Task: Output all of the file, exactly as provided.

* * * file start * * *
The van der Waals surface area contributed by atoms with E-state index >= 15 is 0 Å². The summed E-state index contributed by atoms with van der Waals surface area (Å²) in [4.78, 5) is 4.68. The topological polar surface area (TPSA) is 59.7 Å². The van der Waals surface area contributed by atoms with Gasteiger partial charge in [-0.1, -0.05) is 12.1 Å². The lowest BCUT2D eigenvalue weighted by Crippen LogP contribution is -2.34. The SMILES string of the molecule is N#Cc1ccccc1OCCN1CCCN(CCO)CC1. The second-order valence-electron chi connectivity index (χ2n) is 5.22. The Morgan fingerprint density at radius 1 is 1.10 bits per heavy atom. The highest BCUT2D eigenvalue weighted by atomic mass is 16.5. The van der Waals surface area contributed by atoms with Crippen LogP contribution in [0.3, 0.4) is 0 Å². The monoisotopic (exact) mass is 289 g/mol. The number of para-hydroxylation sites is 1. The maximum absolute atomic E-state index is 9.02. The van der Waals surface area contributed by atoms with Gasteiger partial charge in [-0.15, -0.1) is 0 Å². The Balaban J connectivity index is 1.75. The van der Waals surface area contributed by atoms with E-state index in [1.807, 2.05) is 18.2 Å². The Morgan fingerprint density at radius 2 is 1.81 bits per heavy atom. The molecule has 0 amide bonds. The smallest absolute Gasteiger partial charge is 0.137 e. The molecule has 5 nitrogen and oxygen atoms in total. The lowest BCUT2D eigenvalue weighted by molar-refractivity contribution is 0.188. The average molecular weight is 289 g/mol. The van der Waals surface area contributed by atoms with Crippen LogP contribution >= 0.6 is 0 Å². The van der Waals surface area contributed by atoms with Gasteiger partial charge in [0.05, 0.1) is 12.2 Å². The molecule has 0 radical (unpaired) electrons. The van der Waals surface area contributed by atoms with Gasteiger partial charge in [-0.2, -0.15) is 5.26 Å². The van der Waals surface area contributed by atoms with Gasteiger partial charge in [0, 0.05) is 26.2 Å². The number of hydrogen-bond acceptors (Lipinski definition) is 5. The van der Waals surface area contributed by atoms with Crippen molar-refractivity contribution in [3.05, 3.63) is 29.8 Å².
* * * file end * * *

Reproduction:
The van der Waals surface area contributed by atoms with E-state index >= 15 is 0 Å². The summed E-state index contributed by atoms with van der Waals surface area (Å²) in [4.78, 5) is 4.68. The topological polar surface area (TPSA) is 59.7 Å². The van der Waals surface area contributed by atoms with Gasteiger partial charge in [-0.1, -0.05) is 12.1 Å². The lowest BCUT2D eigenvalue weighted by Crippen LogP contribution is -2.34. The SMILES string of the molecule is N#Cc1ccccc1OCCN1CCCN(CCO)CC1. The second-order valence-electron chi connectivity index (χ2n) is 5.22. The Morgan fingerprint density at radius 1 is 1.10 bits per heavy atom. The highest BCUT2D eigenvalue weighted by atomic mass is 16.5. The van der Waals surface area contributed by atoms with Crippen LogP contribution in [0.3, 0.4) is 0 Å². The monoisotopic (exact) mass is 289 g/mol. The number of para-hydroxylation sites is 1. The maximum absolute atomic E-state index is 9.02. The van der Waals surface area contributed by atoms with Gasteiger partial charge in [-0.15, -0.1) is 0 Å². The Balaban J connectivity index is 1.75. The van der Waals surface area contributed by atoms with E-state index in [1.807, 2.05) is 18.2 Å². The Morgan fingerprint density at radius 2 is 1.81 bits per heavy atom. The molecule has 0 amide bonds. The smallest absolute Gasteiger partial charge is 0.137 e. The molecule has 5 nitrogen and oxygen atoms in total. The lowest BCUT2D eigenvalue weighted by molar-refractivity contribution is 0.188. The average molecular weight is 289 g/mol. The van der Waals surface area contributed by atoms with Crippen LogP contribution >= 0.6 is 0 Å². The van der Waals surface area contributed by atoms with Gasteiger partial charge in [0.05, 0.1) is 12.2 Å². The molecule has 0 radical (unpaired) electrons. The van der Waals surface area contributed by atoms with Gasteiger partial charge in [-0.2, -0.15) is 5.26 Å². The van der Waals surface area contributed by atoms with Gasteiger partial charge in [0, 0.05) is 26.2 Å². The number of hydrogen-bond acceptors (Lipinski definition) is 5. The van der Waals surface area contributed by atoms with Crippen molar-refractivity contribution in [3.05, 3.63) is 29.8 Å².